October 31, 2018
Through the narrow, rustic lanes of Delhi, the screechy rickshaw takes you to the local school where dreams and hopes of many students reside. Not far from school, through the musty smell of wet cement is fourth-grader Ragini’s home.
Anyone who knows Ragini has seen the warmth she brings to the room. Yet, her smile is a thick veil that covers her difficult situation at home.
“My mother has been ill ever since I was born. My father, who works as a labourer, does not support my education. He feels it is a waste of time and loses his temper when I choose to go to school. His terrible temper, disgruntled attitude and neglect would rattle me. These were the moments when I would feel helpless and hassled but my mother would come to my rescue,’’ said the ten year old.
“I disapprove of my husband’s opinion and defend Ragini every time he asks her to stay put. Alcoholism has also taken over his instincts. He earns 400 rupees every day through labor work and spends it all on alcohol. Due to my ill health, there is very little I can do. However, watching my daughter excel in her studies strengthened my determination to keep her in school,” said her mother.
“I like walking to school,” she said gleefully with twinkling eyes. “I was in grade one when I first joined this school. Back then, I could not read properly. I shied away from answering questions.”
It was until Room to Read made its intervention in the school that Ragini’s confidence in the classroom began to blossom. Only in grade two, Ragini was smitten with the colorful illustrations on the library wall – a little detail that kept her excited about the possibilities sitting on the shelves.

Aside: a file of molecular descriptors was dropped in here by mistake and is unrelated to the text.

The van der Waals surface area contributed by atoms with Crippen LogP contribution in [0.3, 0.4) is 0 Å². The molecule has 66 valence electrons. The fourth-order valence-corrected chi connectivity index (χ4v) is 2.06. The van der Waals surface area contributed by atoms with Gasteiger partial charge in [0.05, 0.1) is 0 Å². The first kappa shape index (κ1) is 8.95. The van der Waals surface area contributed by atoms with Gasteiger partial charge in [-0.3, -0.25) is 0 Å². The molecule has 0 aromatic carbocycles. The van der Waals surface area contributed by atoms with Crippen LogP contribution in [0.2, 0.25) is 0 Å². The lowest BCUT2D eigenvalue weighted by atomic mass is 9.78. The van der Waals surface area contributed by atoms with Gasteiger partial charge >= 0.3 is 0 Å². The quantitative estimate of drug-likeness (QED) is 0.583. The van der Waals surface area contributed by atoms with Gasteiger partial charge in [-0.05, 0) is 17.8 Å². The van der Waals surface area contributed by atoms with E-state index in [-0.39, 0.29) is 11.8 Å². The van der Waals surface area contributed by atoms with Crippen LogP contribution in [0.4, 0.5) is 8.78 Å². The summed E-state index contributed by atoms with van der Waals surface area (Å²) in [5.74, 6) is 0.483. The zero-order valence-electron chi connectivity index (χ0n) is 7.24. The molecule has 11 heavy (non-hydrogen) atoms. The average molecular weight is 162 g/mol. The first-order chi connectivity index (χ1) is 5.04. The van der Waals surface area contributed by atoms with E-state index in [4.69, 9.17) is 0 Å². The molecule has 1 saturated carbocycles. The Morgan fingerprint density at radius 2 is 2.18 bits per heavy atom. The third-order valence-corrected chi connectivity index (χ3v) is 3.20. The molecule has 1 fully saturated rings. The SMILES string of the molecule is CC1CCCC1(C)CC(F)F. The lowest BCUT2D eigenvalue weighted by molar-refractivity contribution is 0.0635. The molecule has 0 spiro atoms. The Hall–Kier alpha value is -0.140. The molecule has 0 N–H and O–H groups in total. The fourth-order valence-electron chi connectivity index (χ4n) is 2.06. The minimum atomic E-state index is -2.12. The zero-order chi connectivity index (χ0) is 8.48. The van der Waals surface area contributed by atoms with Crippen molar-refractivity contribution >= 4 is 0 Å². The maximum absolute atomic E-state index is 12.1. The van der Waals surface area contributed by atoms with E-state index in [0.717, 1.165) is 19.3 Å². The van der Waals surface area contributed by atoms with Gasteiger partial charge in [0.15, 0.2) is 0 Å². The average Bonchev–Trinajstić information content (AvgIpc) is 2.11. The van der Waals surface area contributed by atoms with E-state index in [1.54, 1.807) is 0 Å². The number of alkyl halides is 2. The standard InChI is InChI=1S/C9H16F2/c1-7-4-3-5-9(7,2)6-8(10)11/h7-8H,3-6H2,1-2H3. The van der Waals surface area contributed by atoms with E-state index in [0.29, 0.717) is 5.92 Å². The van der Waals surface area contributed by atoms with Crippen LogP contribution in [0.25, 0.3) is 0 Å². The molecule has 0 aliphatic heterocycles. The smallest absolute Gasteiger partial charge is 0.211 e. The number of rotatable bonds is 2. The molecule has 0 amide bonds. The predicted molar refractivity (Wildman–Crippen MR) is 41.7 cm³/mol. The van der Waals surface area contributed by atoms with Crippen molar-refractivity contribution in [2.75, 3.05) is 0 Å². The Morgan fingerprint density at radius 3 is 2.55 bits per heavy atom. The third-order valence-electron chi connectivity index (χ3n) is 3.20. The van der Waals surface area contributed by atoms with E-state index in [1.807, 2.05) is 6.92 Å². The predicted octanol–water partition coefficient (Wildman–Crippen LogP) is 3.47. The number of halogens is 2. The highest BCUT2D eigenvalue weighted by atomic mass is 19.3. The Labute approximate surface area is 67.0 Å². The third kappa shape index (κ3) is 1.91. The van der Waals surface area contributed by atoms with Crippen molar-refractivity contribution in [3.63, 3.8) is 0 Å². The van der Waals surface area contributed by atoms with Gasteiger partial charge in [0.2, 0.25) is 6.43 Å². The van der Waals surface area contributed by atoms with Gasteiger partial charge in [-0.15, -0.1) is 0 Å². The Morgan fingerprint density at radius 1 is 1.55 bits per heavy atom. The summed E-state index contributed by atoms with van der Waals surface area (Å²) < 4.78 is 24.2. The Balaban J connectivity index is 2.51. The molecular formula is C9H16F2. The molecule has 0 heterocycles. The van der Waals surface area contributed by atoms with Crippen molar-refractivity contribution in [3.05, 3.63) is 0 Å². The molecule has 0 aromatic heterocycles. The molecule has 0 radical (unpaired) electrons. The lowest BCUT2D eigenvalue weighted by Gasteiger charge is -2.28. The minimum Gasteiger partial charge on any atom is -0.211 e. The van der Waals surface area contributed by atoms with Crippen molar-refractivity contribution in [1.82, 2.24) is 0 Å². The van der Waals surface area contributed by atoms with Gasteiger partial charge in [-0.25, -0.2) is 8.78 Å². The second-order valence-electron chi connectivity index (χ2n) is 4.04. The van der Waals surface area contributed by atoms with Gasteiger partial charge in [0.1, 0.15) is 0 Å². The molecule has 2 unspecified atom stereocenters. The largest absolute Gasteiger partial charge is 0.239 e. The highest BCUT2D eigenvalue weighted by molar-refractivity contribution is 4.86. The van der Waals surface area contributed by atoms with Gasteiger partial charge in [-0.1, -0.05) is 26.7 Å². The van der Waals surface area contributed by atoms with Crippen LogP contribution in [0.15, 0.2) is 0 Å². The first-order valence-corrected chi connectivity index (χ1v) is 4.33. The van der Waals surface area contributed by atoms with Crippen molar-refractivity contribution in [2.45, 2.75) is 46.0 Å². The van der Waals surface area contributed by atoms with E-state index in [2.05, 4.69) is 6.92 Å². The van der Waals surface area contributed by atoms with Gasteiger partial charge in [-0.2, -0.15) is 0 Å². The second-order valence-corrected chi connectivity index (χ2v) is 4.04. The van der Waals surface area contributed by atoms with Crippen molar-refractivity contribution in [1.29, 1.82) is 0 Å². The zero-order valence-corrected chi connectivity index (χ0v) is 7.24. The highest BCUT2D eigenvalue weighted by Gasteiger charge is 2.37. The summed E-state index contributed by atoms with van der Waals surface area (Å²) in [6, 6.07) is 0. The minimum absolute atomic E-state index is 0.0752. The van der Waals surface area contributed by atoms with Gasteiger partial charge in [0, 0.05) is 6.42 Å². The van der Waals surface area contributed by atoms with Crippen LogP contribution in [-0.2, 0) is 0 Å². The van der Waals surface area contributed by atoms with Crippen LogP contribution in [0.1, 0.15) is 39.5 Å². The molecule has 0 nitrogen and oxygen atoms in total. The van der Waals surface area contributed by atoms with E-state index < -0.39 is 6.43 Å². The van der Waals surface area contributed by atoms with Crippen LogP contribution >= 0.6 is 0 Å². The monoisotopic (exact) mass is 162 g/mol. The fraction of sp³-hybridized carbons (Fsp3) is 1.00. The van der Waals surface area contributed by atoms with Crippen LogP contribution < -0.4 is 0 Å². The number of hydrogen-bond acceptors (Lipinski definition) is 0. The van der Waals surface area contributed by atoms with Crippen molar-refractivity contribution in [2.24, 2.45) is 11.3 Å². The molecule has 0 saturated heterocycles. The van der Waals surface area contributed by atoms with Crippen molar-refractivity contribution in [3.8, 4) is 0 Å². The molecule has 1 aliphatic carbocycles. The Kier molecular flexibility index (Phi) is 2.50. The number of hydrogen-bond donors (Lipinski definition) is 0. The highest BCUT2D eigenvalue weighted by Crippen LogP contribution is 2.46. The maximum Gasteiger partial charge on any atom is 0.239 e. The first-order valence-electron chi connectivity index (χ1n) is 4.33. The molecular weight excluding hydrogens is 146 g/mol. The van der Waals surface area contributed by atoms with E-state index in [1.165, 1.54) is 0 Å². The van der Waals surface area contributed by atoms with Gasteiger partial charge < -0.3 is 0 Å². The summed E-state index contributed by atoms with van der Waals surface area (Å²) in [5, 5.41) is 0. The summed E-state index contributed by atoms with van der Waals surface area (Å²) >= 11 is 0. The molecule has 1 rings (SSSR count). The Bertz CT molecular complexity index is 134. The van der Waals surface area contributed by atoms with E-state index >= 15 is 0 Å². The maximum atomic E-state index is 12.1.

“The teacher encouraged us to pick any one of the books and read it. I was excited but I could hardly read any sentences,” she said.
Beyond Ragini’s literacy instruction, her library teacher, Pushplata, motivated her to read during library sessions.
“I asked her to read out her favourite book in front of the class during Read Aloud and Independent Reading sessions. Like most of them, she made mistakes but was quick to learn, correct them and read the book again,” said Pushplata.
Despite such trying circumstances, Ragini has managed to read 37 books over the last four years. The vibrant pages and hopeful stories give her something to look forward to after a full day of school and chores.
“After I finish my household chores like washing my school uniform and preparing food, I make sure I finish my homework and then sit down to read the books,’ she said, ‘My favourite books are Nacho Nana (Dance Grandpa), Kho Gayi Gend (The Lost Ball), Joote aur Moze (Shoes and socks) and Bechara Ribbon (Poor Ribbon). It makes me happy when I read them to my mother. It’s a refreshing break from the usual routine.”
Through her sincere efforts in the library, Ragini has learned both poems and stories by heart.
Needless to say, Ragini’s teachers have not only been thrilled with her growth, but also the leadership role she’s naturally taken on due to her passion for reading. She was recently appointed as a member of Children’s Library Management Committee, a group that helps take care of the library and assist young readers.
Between her library duties and ranking second highest in her class, Ragini is now known by many as the shining star of the school.
“She has not only excelled academically but also transformed her home. Her mother, recently, in the parent-teacher meeting informed us how Ragini constantly urged her father to quit drinking and finally, after a year, he has. It was because she could speak up and take a stand for her thoughts,” her library teacher said.
As for her future, Ragini has high hopes for herself.
“My wish is to become a police officer and help the citizens of my country,” she said beaming, looking to the sky.